BioMed Research International

Urinary Incontinence: An Update

Publishing date
01 Jun 2019
Submission deadline
18 Jan 2019

1University Novi Sad, Novi Sad, Serbia

2University of Belgrade, Belgrade, Serbia

3Academic and Research Network of Slovenia, Ljubljana, Slovenia

Urinary Incontinence: An Update


Urinary incontinence (UI), alone or as an overactive bladder (OAB) symptom, is a growing global health-care problem that increases in prevalence with age. UI is 3 times more common in women than men, affecting approximately 12.5% and 35% of adult males and females and up to 10% of children of both genders. Clinical and basic science has classified UI into subtypes based on pathophysiology and causal factors. The most bothersome subtype reported by women is UUI whereas the most prevalent subtype is SUI. The pathophysiology underlying UUI is complex and based on altered physiological mechanisms controlling bladder storage and emptying. Causal factors have been focused on myogenic, neurogenic, and (more recently) sensory dysfunction. SUI is urinary leakage due to increased abdominal pressure caused by sneezing, coughing, exercise, lifting, and position change. Its pathophysiology, compared with that of UUI, may be less complex and largely related to physical changes in structures forming or in relation to the lower urinary tract (for example, the pelvic floor muscles). A large proportion of women experience mixed urinary incontinence (MUI), which includes both UUI and SUI symptoms. Studies have reported MUI alone to affect 2–4 out of 10 women who are from 20 to more than 80 years old. In children apart from SUI and UUI alone, detrussor sphynter dyssinergia is another cause of UI.

Following clinical determination of urge or stress incontinence, a number of treatment regimens can be followed. Deciding on a treatment regimen is a multifactorial decision process dictated in part by UI subtype and symptom severity.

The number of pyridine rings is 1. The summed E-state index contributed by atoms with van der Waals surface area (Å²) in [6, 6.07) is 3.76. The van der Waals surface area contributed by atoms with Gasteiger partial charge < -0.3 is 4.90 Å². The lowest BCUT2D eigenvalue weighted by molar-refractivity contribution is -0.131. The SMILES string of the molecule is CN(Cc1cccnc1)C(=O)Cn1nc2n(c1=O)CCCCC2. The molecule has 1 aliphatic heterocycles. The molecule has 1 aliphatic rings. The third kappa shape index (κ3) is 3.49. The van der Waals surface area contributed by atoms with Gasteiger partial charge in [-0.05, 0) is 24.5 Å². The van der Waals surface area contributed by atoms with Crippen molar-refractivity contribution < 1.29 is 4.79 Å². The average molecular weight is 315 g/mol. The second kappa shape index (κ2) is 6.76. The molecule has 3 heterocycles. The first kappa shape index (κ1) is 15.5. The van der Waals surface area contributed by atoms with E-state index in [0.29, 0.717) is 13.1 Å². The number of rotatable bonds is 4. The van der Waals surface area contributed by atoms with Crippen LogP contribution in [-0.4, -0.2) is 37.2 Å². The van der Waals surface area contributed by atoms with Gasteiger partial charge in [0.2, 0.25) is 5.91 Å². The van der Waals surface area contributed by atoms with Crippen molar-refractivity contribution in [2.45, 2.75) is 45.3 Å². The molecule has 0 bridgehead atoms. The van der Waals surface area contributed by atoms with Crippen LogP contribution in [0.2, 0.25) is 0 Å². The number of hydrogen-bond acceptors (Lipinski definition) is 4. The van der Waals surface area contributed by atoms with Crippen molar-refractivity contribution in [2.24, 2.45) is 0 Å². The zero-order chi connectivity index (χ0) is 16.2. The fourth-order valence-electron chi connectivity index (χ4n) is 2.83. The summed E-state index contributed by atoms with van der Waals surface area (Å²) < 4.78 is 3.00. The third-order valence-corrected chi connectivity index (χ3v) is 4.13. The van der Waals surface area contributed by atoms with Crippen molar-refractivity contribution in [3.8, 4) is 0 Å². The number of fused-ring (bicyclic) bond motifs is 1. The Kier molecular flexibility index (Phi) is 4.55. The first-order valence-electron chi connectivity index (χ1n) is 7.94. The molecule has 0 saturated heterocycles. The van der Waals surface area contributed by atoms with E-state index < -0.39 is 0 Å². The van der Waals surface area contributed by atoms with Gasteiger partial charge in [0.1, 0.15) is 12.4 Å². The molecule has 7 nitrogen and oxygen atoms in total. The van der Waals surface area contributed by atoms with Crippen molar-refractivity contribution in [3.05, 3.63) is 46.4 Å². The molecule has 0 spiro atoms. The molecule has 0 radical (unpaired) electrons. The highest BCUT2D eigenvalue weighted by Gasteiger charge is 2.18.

The aim of the editors is to cover the problem of UI from the gynecological, urological, pediatric, and physiotherapeutic perspective. With that said, in this special issue, we welcome submissions on UI from different medical professionals and also from nonmedical professionals dealing with patients suffering from UI. We encourage the submission of both review and research articles reporting on the etiology, the pathophysiology, the prediction, the prevention, and the management of UI. Review articles should describe the current state of the art on this topic, while research articles should contain original research on any of the areas.

Potential topics include but are not limited to the following:

  • Diagnostic protocols for urinary incontinence
  • Neurogenic bladder management
  • Nonneurogenic bladder voiding disturbances
  • Lower urinary tract dysfunction
  • Conservative treatment options for patients with urinary incontinence
  • Surgical treatment options for urinary incontinence
  • Medical management of urge urinary incontinence
  • Pelvic floor muscle rehabilitation for urinary incontinence
  • Posterior tibial nerve or sacral nerve stimulation in treatment of urinary incontinence
  • Laser therapy in treatment of urinary incontinence
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